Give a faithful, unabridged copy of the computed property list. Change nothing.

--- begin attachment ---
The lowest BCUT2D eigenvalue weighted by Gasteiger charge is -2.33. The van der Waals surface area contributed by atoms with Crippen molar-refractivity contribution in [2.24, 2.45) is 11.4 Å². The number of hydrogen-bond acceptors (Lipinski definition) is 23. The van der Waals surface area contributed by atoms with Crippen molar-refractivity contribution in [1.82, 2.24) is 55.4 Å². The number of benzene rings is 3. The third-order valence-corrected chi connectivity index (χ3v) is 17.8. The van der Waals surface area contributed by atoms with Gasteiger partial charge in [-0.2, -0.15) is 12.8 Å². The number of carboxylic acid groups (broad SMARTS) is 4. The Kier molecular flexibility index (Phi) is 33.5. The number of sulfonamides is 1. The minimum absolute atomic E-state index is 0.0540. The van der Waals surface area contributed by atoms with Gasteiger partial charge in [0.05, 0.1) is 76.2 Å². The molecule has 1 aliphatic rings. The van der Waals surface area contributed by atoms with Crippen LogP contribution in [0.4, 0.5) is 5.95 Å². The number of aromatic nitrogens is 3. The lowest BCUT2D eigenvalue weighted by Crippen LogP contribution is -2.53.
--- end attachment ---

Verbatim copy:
The lowest BCUT2D eigenvalue weighted by Gasteiger charge is -2.33. The van der Waals surface area contributed by atoms with Crippen molar-refractivity contribution in [2.24, 2.45) is 11.4 Å². The number of hydrogen-bond acceptors (Lipinski definition) is 23. The van der Waals surface area contributed by atoms with Crippen molar-refractivity contribution in [1.82, 2.24) is 55.4 Å². The number of benzene rings is 3. The third-order valence-corrected chi connectivity index (χ3v) is 17.8. The van der Waals surface area contributed by atoms with Gasteiger partial charge in [-0.2, -0.15) is 12.8 Å². The number of carboxylic acid groups (broad SMARTS) is 4. The Kier molecular flexibility index (Phi) is 33.5. The number of sulfonamides is 1. The minimum absolute atomic E-state index is 0.0540. The van der Waals surface area contributed by atoms with Gasteiger partial charge in [0.05, 0.1) is 76.2 Å². The molecule has 1 aliphatic rings. The van der Waals surface area contributed by atoms with Crippen LogP contribution in [0.4, 0.5) is 5.95 Å². The number of aromatic nitrogens is 3. The lowest BCUT2D eigenvalue weighted by Crippen LogP contribution is -2.53.